Just some quotes from Manetho. He is the person so many Egyptologists base their Egyptian and biblical chronology upon even though his work only survives via quotes from other ancient authors. All quotes will be from the same book, whose information will be given after the first quote.
#1. Tutimaeus.3 In his reign, for what cause I know not, a blast of God smote us; and unexpectedly, from the regions of the East, invaders of obscure race marched in confidence of victory against our land. By main force they easily seized it without striking a blow;4 and having overpowered the rulers of the land, they then burned our cities ruthlessly, razed to the ground the temples of the gods, and treated all the natives with a cruel hostility, massacring some and leading into slavery the wives and children of others. Finally, they appointed as king one of their number whose name was Salitis.1 He had his seat at Memphis, levying tribute from Upper and Lower Egypt, and always leaving garrisons behind in the most advantageous positions. Above all, he fortified the district to the east, foreseeing that the Assyrians,2 as they grew stronger, would one day covet and attack his kingdom.
Manetho. (1964). History of Egypt and Other Works. (W. G. Waddell, Trans., T. E. Page, E. Capps, L. A. Post, W. H. D. Rouse, & E. H. Warmington, Eds.) (pp. 79–81). Cambridge, MA; London: Harvard University Press; William Heinemann Ltd.
#2. Sesôstris, for 48 years: he is said to have been 4 cubits 3 palms 2 fingers’ breadths in stature. In nine years he subdued the whole of Asia, and Europe as far as Thrace, everywhere erecting memorials of his conquest of the tribes. Upon stelae [pillars] he engraved for a valiant race the secret parts of a man. for an ignoble race those of a woman. Accordingly he was esteemed by the Egyptians as the next in rank to Osiris.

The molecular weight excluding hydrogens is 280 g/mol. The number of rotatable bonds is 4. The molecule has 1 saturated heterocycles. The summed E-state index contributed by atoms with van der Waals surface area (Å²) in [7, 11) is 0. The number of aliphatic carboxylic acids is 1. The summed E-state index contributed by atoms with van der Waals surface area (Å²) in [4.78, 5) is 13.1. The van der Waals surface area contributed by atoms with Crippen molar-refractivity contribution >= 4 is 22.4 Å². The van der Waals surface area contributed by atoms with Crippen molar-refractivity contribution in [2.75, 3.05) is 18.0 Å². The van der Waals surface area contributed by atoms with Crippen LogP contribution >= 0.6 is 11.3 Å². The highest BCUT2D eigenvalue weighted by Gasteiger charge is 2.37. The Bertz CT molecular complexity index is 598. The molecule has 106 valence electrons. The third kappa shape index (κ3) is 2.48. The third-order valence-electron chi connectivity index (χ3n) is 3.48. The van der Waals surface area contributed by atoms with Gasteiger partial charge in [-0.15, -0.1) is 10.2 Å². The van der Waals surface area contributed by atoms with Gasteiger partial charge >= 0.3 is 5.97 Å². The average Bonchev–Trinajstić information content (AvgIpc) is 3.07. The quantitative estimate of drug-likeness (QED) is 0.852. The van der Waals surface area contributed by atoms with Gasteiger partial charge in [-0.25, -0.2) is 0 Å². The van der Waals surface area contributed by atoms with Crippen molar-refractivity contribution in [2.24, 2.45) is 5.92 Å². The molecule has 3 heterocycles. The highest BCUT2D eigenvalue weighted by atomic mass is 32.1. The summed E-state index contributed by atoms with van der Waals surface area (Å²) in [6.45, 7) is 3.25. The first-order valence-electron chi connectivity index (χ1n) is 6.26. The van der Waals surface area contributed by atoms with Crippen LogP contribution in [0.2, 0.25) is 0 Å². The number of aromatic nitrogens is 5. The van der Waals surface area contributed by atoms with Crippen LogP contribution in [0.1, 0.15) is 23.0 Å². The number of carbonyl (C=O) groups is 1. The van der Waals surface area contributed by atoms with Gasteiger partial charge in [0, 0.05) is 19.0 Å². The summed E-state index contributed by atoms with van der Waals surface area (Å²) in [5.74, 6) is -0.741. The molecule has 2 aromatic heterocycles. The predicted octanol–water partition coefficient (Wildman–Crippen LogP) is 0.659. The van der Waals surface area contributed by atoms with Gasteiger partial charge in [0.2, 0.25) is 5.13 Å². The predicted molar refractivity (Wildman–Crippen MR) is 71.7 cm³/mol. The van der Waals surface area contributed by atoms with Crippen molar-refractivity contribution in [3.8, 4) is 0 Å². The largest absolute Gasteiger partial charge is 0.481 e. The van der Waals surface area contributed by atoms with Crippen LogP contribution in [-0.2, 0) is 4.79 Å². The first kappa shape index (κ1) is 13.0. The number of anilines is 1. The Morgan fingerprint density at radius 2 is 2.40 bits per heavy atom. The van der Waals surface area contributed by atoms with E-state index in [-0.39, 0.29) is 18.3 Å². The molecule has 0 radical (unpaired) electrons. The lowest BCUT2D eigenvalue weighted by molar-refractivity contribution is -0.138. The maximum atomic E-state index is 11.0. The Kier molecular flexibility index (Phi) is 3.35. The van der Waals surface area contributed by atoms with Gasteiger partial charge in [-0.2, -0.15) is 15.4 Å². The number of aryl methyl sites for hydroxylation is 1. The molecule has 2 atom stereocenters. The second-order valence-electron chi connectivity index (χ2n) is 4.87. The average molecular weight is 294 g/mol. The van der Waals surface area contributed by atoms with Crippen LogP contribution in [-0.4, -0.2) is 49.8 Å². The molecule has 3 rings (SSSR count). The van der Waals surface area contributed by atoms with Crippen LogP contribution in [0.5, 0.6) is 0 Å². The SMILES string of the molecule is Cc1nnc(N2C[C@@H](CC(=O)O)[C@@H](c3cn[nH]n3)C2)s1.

#3. Thereafter, he says, there came a revolt of the kings of the Thebaïd and the rest of Egypt against the Shepherds, and a fierce and prolonged war broke out between them. By a king whose name was Misphragmuthôsis,2 the Shepherds, he says, were defeated, driven out of all the rest of Egypt, and confined in a region measuring within its circumference 10,000 arûrae,3 by name Auaris. According to Manetho, the Shepherds enclosed this whole area with a high, strong wall, in order to safeguard all their possessions and spoils. Thummôsis, the son of Misphragmuthôsis (he continues), attempted by siege to force them to surrender, blockading the fortress with an army of 480,000 men. Finally, giving up the siege in despair, he concluded a treaty by which they should all depart from Egypt and go unmolested where they pleased. On these terms the Shepherds, with their possessions and households complete, no fewer than 240,000 persons,1 left Egypt and journeyed over the desert into Syria. There, dreading the power of the Assyrians who were at that time masters of Asia, they built in the land now called Judaea a city large enough to hold all those thousands of people, and gave it the name of Jerusalem